Windows 10 ships with Microsoft’s Cortana virtual assistant software baked in. There’s not even a separate search icon in the taskbar — currently you can choose between a Cortana/Search box or a Cortana circle icon.

But a recent Windows 10 preview build offers a new look: separate search and Cortana icons. Folks who have dug into the code have also found evidence suggesting that users may even be able to replace Cortana in the taskbar with a third-party application.

In other words, sometime next year you may have the option of using Alexa, Google Assistant, or other third-party voice assistants the same way you can currently use Cortana on a Windows 10 PC.


Of course you can already use Amazon’s Alexa voice assistant on a PC. Recently Amazon released an Alexa app for Windows 10 that’s available in the Microsoft Store, and some PCs have been coming with the software pre-installed since earlier this year.

But if you don’t have a PC that came with the app pre-loaded, you may need to click the Alexa button or use a keyboard shortcut before you can start talking to it, since wake-word detection may not be supported.

But another recent discovery suggests that future versions of Windows 10 may have a switch that lets users “allow apps to activate with a voice keyword.” That would let you do things like talk to Alexa by simply saying “Alexa” at the start of a sentence.

There are two different options: you can let apps activate with a voice keyword only when the system is unlocked, but you can also flip a separate switch to add support for voice activation even when your device is locked and showing the lock screen.

You can then select which apps support voice activation.

Of course if you don’t want to talk to your computer (or rather, don’t want it to listen as you shout profanities at it), you can just leave those boxes unchecked and disable as many Cortana features as Microsoft will let you get away with.

via MSPowerUser and Tom’s Hardware

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7 replies on “Non-Cortana voice assistants could become first-class citizens on Windows 10”

  1. If the vague Win10 notions of “we’ll have access to your data and maybe share it in some unspecified ways with ‘trusted partners’ as we see fit” (I’m paraphrasing of course but that was the gist of it when I installed Win10 when it first came out) is still a thing then I’m not interested in hooking up any Assistant or any other service to run through Windows 10.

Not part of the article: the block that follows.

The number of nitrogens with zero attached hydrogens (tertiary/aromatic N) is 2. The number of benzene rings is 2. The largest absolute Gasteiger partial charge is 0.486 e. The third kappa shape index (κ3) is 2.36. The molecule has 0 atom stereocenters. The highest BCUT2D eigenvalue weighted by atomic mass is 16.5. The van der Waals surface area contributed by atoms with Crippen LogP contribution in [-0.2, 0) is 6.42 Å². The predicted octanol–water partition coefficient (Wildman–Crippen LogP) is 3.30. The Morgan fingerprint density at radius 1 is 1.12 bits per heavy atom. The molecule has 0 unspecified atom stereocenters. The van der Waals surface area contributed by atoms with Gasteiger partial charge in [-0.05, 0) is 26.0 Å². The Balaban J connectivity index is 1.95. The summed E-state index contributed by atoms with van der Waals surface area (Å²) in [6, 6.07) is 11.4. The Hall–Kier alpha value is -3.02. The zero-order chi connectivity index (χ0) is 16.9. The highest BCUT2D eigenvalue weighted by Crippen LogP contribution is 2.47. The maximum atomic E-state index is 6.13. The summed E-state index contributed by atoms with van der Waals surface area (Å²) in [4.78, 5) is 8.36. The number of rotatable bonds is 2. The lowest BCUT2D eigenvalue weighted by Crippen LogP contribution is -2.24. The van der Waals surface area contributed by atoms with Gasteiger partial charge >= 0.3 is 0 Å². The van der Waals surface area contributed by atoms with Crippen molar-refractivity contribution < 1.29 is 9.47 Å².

And honestly what do I need it for? There is a GHome Mini on my desk. There is assistant on any phone or tablet. What do I need this to run though my Windows box for? I mean other than the benefit of Redmond and their ‘trusted partners’ whoever they may be?
    Maybe they should just invest the engineering time in trying to keep bugs and problems down when they do updates.

    1. Personally, I just want a permanent way to get rid of the bloatware in Windows 10. I keep deleting the junk and it keeps getting back.

      I really don’t get why MS would associate themselves with the scum that is king games.

  2. Everytime voice assistant comes up, I can’t help but think of IBM’s VoiceType (dictation and voice control) all done locally (on anemic hardware compared to today). This was back in 1996 (bundled with OS/2). I never used OS/2 at the time but back then it sounded very intriguing (along with full support for the “write once, run everywhere” Java).

    Anyway… never imagined that this technology would cause the privacy concerns it has but the web (and the business model that soon followed) was still a pup at the time.

    1. Wow, it’s been a while since I’ve seen a mention of OS/2 online. I worked on OS/2 for several years back in the day. I vaguely remember VoiceType, though all I remember about it was that it wasn’t very good — certainly by today’s cloud-driven standards.

      Regarding privacy concerns, I think once the power of cloud-based computing became clear, there was always going to be this tension between utility and privacy in the private sector, and there was always going to be this tension between security and privacy in the public sphere.

      And it’s not going away. Personalized services are, in general, simply better than general services (as long as they work). You would rather have a butler or personal assistant helping you with your everyday life than someone from agency that knows nothing about you. Likewise, there are legitimate security reasons for governments to have the ability to track people, and (in most cases anyway) it is the democratically elected government leader’s worst nightmare that they fail to stop a major attack on their country.

      I’ve always said that the solution isn’t really in the technology. It’s in the robustness of the civil society and the institutions designed to protect the citizens. If government and corporations have free rein to be bad actors, then the technology doesn’t really make that much difference. The Soviet Union and East Germany both ran a hyper-efficient surveillance state with barely a single computer in sight.

      That’s not to say things aren’t concerning, but at least Facebook and the other giants are beginning to realize there are limits to what people will put up with. Accountability in government is a different issue, and recent cynical moves by legislatures in Wisconsin, Michigan, and Florida expressly designed to thwart the will of the voters shows just how far we have to go there, but I sense the electorate’s patience is growing thin, so maybe there could be some positive developments toward holding the government more accountable in the years ahead, not that I’m holding my breath.

  3. So, can I say: Alexa, please disable cortana and then uninstall yourself? 😁

      1. Alexa, ask Google Assistant to ask Cortana to delete You and Cortana, then uninstall yourself

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